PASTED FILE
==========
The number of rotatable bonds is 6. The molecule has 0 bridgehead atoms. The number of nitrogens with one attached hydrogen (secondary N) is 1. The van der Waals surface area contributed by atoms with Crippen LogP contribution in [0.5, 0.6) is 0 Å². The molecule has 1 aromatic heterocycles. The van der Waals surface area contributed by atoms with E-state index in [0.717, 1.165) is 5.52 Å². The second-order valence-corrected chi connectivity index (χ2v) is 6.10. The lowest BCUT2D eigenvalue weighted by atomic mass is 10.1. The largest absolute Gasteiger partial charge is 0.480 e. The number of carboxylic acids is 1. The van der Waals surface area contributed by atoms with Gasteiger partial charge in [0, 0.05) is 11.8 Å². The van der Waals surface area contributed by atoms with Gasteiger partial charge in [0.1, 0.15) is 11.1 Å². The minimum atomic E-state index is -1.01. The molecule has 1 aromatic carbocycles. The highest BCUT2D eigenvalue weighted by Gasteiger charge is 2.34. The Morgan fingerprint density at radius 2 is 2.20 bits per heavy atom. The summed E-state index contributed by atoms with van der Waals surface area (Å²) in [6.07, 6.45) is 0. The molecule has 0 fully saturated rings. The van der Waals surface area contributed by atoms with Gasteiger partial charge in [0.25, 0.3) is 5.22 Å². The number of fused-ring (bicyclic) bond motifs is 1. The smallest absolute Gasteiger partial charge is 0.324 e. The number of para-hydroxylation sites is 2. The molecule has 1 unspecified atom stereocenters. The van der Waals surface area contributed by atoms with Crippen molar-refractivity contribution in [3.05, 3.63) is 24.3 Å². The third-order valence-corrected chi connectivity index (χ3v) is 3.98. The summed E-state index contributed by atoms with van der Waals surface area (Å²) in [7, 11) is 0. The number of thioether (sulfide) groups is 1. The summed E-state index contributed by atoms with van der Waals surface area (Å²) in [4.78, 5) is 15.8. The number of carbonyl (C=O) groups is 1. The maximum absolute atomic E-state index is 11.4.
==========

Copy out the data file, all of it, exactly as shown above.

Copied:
The number of rotatable bonds is 6. The molecule has 0 bridgehead atoms. The number of nitrogens with one attached hydrogen (secondary N) is 1. The van der Waals surface area contributed by atoms with Crippen LogP contribution in [0.5, 0.6) is 0 Å². The molecule has 1 aromatic heterocycles. The van der Waals surface area contributed by atoms with E-state index in [0.717, 1.165) is 5.52 Å². The second-order valence-corrected chi connectivity index (χ2v) is 6.10. The lowest BCUT2D eigenvalue weighted by atomic mass is 10.1. The largest absolute Gasteiger partial charge is 0.480 e. The number of carboxylic acids is 1. The van der Waals surface area contributed by atoms with Gasteiger partial charge in [0, 0.05) is 11.8 Å². The van der Waals surface area contributed by atoms with Gasteiger partial charge in [0.1, 0.15) is 11.1 Å². The minimum atomic E-state index is -1.01. The molecule has 1 aromatic carbocycles. The highest BCUT2D eigenvalue weighted by Gasteiger charge is 2.34. The Morgan fingerprint density at radius 2 is 2.20 bits per heavy atom. The summed E-state index contributed by atoms with van der Waals surface area (Å²) in [6.07, 6.45) is 0. The molecule has 0 fully saturated rings. The van der Waals surface area contributed by atoms with Gasteiger partial charge in [0.25, 0.3) is 5.22 Å². The number of fused-ring (bicyclic) bond motifs is 1. The smallest absolute Gasteiger partial charge is 0.324 e. The number of para-hydroxylation sites is 2. The molecule has 1 unspecified atom stereocenters. The van der Waals surface area contributed by atoms with Crippen molar-refractivity contribution in [3.05, 3.63) is 24.3 Å². The third-order valence-corrected chi connectivity index (χ3v) is 3.98. The summed E-state index contributed by atoms with van der Waals surface area (Å²) in [7, 11) is 0. The number of thioether (sulfide) groups is 1. The summed E-state index contributed by atoms with van der Waals surface area (Å²) in [4.78, 5) is 15.8. The number of carbonyl (C=O) groups is 1. The maximum absolute atomic E-state index is 11.4.